Part of being a successful publicist is having a killer network, so it’s critical to know how to quickly build and maintain rapport with those in and outside of the industry. Your network will become your source for under-the-radar job openings, client referrals and new projects as well as insider intel.
Gone are the days of happy hour networking events with name badges and awkward elevator pitches. Who has the time? Most often, your connections are going to come from taking advantage of any and all opportunities during your regularly-scheduled life, as well as PR industry events and conferences. It’s part of your job as a professional communicator to recognize a potential networking opportunity, interact on the fly and keep the conversation flowing.
While many PR professionals are natural connectors, it’s not an easy thing to simply walk up to someone at an event and strike up a conversation. But, practice makes perfect. My top tip is to find a place of mutual connection – whether commenting on the event that brought you together, offering a quick compliment on a great pair of shoes, or asking for help choosing an Instagram filter. Then relax and let the discussion run it’s course. Whatever you do, don’t make the mistake of going into “pitch mode” when you first meet someone. Your goal isn’t to sell yourself, or your clients, it’s about authentic engagement and connecting with likeminded professionals in your field.
Gone are the days of happy hour networking events complete with name badges and awkward elevator pitches.
The next time you are in a position to make a connection, adhere to these dos and donts:
DO share a little bit about yourself and your company with people you meet. Give them something to remember you by with a beautifully designed business card, and let them know how they might be able to help you.
DO share information about upcoming projects or launches that may be of interest. However, make sure you are sharing, not selling.
DO follow-up via email in a timely manner with any connections that you want to maintain. Move the conversation forward by sharing resources, asking for help or putting a coffee date on the calendar.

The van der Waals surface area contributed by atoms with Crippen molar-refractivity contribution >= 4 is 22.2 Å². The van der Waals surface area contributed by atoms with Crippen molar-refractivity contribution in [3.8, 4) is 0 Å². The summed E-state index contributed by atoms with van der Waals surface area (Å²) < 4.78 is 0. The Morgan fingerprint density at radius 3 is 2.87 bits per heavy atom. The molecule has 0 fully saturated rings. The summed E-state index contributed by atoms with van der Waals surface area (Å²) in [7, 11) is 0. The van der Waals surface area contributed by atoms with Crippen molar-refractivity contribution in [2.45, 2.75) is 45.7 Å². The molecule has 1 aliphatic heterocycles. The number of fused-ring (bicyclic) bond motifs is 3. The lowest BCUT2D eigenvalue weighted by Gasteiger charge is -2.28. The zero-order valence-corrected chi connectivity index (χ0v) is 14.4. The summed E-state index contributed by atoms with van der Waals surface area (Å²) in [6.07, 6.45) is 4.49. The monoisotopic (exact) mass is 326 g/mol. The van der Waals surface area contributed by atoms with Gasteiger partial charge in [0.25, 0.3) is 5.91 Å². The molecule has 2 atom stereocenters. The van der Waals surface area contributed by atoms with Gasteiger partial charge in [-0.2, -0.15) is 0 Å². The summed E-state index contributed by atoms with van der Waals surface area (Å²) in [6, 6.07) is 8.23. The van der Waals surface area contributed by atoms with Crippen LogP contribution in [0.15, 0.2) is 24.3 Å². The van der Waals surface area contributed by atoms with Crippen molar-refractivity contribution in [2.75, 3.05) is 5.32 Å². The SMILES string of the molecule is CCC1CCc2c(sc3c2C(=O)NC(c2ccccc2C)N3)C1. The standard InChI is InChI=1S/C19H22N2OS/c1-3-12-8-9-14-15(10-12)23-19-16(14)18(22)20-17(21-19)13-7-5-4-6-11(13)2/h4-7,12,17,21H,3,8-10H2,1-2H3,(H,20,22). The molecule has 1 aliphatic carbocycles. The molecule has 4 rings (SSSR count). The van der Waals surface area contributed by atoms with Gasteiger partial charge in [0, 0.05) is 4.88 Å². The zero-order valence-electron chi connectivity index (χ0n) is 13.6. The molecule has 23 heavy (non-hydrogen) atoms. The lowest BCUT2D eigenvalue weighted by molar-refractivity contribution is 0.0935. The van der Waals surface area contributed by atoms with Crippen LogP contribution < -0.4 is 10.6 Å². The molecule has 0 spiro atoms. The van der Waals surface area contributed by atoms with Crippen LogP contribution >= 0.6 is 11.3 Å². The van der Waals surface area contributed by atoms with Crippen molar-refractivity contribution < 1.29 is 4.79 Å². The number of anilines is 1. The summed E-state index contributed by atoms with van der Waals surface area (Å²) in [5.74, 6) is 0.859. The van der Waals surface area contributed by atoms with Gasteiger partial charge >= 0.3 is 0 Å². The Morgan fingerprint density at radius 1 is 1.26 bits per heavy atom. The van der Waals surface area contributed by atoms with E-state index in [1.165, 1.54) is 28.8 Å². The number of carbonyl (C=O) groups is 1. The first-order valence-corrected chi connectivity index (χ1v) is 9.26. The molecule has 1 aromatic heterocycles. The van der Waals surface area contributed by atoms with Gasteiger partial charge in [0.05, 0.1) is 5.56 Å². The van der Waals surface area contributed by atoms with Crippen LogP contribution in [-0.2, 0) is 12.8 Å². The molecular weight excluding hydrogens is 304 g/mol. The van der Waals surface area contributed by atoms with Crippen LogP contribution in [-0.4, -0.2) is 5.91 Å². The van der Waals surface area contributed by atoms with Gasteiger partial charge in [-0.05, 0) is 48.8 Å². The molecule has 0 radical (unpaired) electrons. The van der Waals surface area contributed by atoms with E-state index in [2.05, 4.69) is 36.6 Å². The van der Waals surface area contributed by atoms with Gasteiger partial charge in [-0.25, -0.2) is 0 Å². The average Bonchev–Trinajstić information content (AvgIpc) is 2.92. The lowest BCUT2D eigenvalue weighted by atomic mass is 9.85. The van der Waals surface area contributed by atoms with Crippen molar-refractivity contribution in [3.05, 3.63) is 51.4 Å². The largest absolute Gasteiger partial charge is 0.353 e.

DO remember that the people you meet at events may become your future colleagues or employers, so be on your best behavior. Be positive about any work experiences you have had to date, resist the urge to trash talk a poorly executed event as a means to form an easy connection.
DON’T dominate the conversation. Networking is not a monologue. By all means be interesting, but don’t do it at the expense of being interested in what others have to say. Always aim to listen more than you speak.
DON’T share your personal life story, struggles, health issues etc with someone you have just met. Be cognizant of how much you are speaking and if you’ve strayed too far off topic, bring it back to something relevant for both parties.
DON’T immediately look up your new connections on Facebook and send them a friend request or comment on an Instagram post from 3 weeks ago. Keep it professional and connect with new acquaintances on LinkedIn instead.
DON’T stalk your new connections on social media. Even if you’re doing so in the spirit of supporting the work they do, don’t overwhelm a new relationship with an abundance of likes and comments. Be genuine and give the new relationship room to breathe
If talking to new people at events terrifies you, chances are, you just aren’t doing it enough. The only way to build your network is to get offline, show up to events and meet people. Be genuine, let the conversation unfold organically and don’t forget to follow up when you meet someone fabulous! Have fun!